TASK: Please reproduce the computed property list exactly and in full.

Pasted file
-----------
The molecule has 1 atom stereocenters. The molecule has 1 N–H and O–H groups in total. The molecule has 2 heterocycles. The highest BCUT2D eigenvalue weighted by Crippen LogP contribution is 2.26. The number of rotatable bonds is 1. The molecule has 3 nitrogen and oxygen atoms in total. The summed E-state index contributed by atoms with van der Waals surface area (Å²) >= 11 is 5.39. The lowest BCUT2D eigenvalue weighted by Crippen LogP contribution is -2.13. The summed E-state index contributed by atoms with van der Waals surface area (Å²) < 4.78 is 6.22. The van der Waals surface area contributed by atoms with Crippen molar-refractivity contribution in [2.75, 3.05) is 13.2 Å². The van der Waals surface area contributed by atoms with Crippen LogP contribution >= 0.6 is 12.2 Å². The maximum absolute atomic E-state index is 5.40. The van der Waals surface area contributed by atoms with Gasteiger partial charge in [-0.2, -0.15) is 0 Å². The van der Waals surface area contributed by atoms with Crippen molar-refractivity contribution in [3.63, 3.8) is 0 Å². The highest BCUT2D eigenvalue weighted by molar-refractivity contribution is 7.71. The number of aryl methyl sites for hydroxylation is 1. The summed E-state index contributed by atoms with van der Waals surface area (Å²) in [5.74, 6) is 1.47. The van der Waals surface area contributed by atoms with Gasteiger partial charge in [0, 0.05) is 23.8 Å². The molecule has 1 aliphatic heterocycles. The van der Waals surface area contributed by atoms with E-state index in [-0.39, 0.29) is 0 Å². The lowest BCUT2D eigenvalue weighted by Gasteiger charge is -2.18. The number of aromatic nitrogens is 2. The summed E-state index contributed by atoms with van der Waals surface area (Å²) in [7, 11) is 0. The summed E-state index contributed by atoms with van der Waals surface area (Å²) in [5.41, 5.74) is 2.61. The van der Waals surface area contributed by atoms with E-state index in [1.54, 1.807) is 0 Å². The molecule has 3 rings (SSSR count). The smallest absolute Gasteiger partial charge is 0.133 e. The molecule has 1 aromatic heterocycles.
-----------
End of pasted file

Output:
The molecule has 1 atom stereocenters. The molecule has 1 N–H and O–H groups in total. The molecule has 2 heterocycles. The highest BCUT2D eigenvalue weighted by Crippen LogP contribution is 2.26. The number of rotatable bonds is 1. The molecule has 3 nitrogen and oxygen atoms in total. The summed E-state index contributed by atoms with van der Waals surface area (Å²) >= 11 is 5.39. The lowest BCUT2D eigenvalue weighted by Crippen LogP contribution is -2.13. The summed E-state index contributed by atoms with van der Waals surface area (Å²) < 4.78 is 6.22. The van der Waals surface area contributed by atoms with Crippen molar-refractivity contribution in [2.75, 3.05) is 13.2 Å². The van der Waals surface area contributed by atoms with Crippen LogP contribution >= 0.6 is 12.2 Å². The maximum absolute atomic E-state index is 5.40. The van der Waals surface area contributed by atoms with Gasteiger partial charge in [-0.2, -0.15) is 0 Å². The van der Waals surface area contributed by atoms with Crippen molar-refractivity contribution in [3.63, 3.8) is 0 Å². The highest BCUT2D eigenvalue weighted by molar-refractivity contribution is 7.71. The number of aryl methyl sites for hydroxylation is 1. The summed E-state index contributed by atoms with van der Waals surface area (Å²) in [5.74, 6) is 1.47. The van der Waals surface area contributed by atoms with Gasteiger partial charge in [0, 0.05) is 23.8 Å². The molecule has 1 aliphatic heterocycles. The van der Waals surface area contributed by atoms with E-state index in [-0.39, 0.29) is 0 Å². The lowest BCUT2D eigenvalue weighted by Gasteiger charge is -2.18. The number of aromatic nitrogens is 2. The summed E-state index contributed by atoms with van der Waals surface area (Å²) in [7, 11) is 0. The summed E-state index contributed by atoms with van der Waals surface area (Å²) in [5.41, 5.74) is 2.61. The van der Waals surface area contributed by atoms with E-state index in [1.54, 1.807) is 0 Å². The molecule has 3 rings (SSSR count). The smallest absolute Gasteiger partial charge is 0.133 e. The molecule has 1 aromatic heterocycles.